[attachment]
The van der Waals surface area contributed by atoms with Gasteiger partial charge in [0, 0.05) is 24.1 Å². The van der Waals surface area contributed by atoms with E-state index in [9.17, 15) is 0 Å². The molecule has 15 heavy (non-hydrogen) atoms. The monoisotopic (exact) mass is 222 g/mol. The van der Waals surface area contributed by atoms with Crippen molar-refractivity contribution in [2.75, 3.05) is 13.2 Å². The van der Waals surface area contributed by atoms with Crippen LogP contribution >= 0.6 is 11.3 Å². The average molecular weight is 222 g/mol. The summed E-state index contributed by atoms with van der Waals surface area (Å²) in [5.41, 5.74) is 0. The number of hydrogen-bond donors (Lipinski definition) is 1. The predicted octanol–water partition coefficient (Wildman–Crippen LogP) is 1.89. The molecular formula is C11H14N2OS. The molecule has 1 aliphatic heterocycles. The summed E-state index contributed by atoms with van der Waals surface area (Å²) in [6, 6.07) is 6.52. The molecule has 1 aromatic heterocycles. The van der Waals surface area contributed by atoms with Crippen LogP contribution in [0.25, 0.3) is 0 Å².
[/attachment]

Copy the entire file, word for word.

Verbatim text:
The van der Waals surface area contributed by atoms with Gasteiger partial charge in [0, 0.05) is 24.1 Å². The van der Waals surface area contributed by atoms with E-state index in [9.17, 15) is 0 Å². The molecule has 15 heavy (non-hydrogen) atoms. The monoisotopic (exact) mass is 222 g/mol. The van der Waals surface area contributed by atoms with Crippen molar-refractivity contribution in [2.75, 3.05) is 13.2 Å². The van der Waals surface area contributed by atoms with Crippen LogP contribution >= 0.6 is 11.3 Å². The average molecular weight is 222 g/mol. The summed E-state index contributed by atoms with van der Waals surface area (Å²) in [5.41, 5.74) is 0. The number of hydrogen-bond donors (Lipinski definition) is 1. The predicted octanol–water partition coefficient (Wildman–Crippen LogP) is 1.89. The molecular formula is C11H14N2OS. The molecule has 1 aliphatic heterocycles. The summed E-state index contributed by atoms with van der Waals surface area (Å²) in [6, 6.07) is 6.52. The molecule has 1 aromatic heterocycles. The van der Waals surface area contributed by atoms with Crippen LogP contribution in [0.25, 0.3) is 0 Å².